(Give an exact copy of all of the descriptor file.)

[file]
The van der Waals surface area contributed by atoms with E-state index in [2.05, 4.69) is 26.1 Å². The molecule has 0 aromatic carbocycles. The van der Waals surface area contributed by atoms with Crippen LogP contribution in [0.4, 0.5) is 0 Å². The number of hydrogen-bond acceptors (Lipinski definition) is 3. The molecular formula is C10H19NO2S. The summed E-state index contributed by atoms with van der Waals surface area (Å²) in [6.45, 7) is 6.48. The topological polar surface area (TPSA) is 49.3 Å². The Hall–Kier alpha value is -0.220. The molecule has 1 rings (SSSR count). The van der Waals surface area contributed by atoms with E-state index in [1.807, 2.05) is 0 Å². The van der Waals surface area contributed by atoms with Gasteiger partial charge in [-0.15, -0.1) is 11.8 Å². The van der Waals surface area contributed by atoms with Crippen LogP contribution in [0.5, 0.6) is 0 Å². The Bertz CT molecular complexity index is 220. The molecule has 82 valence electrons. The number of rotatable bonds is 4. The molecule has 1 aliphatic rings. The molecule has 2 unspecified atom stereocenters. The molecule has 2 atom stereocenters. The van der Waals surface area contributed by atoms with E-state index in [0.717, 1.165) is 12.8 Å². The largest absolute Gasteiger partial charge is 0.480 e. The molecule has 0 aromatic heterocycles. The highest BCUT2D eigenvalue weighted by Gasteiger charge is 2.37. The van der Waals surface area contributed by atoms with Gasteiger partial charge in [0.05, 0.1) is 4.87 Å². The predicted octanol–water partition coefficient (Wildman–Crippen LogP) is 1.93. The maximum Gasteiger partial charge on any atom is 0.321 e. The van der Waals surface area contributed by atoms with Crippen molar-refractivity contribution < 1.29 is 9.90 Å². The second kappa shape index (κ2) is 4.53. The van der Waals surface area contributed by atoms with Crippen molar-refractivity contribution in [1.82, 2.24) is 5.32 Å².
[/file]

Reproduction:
The van der Waals surface area contributed by atoms with E-state index in [2.05, 4.69) is 26.1 Å². The molecule has 0 aromatic carbocycles. The van der Waals surface area contributed by atoms with Crippen LogP contribution in [0.4, 0.5) is 0 Å². The number of hydrogen-bond acceptors (Lipinski definition) is 3. The molecular formula is C10H19NO2S. The summed E-state index contributed by atoms with van der Waals surface area (Å²) in [6.45, 7) is 6.48. The topological polar surface area (TPSA) is 49.3 Å². The Hall–Kier alpha value is -0.220. The molecule has 1 rings (SSSR count). The van der Waals surface area contributed by atoms with E-state index in [1.807, 2.05) is 0 Å². The van der Waals surface area contributed by atoms with Gasteiger partial charge in [-0.15, -0.1) is 11.8 Å². The van der Waals surface area contributed by atoms with Crippen LogP contribution in [0.5, 0.6) is 0 Å². The Bertz CT molecular complexity index is 220. The molecule has 82 valence electrons. The number of rotatable bonds is 4. The molecule has 1 aliphatic rings. The molecule has 2 unspecified atom stereocenters. The molecule has 2 atom stereocenters. The van der Waals surface area contributed by atoms with E-state index in [0.717, 1.165) is 12.8 Å². The largest absolute Gasteiger partial charge is 0.480 e. The molecule has 0 aromatic heterocycles. The highest BCUT2D eigenvalue weighted by Gasteiger charge is 2.37. The van der Waals surface area contributed by atoms with Gasteiger partial charge in [0.05, 0.1) is 4.87 Å². The predicted octanol–water partition coefficient (Wildman–Crippen LogP) is 1.93. The maximum Gasteiger partial charge on any atom is 0.321 e. The van der Waals surface area contributed by atoms with Crippen molar-refractivity contribution < 1.29 is 9.90 Å². The second kappa shape index (κ2) is 4.53. The van der Waals surface area contributed by atoms with Crippen molar-refractivity contribution in [1.82, 2.24) is 5.32 Å².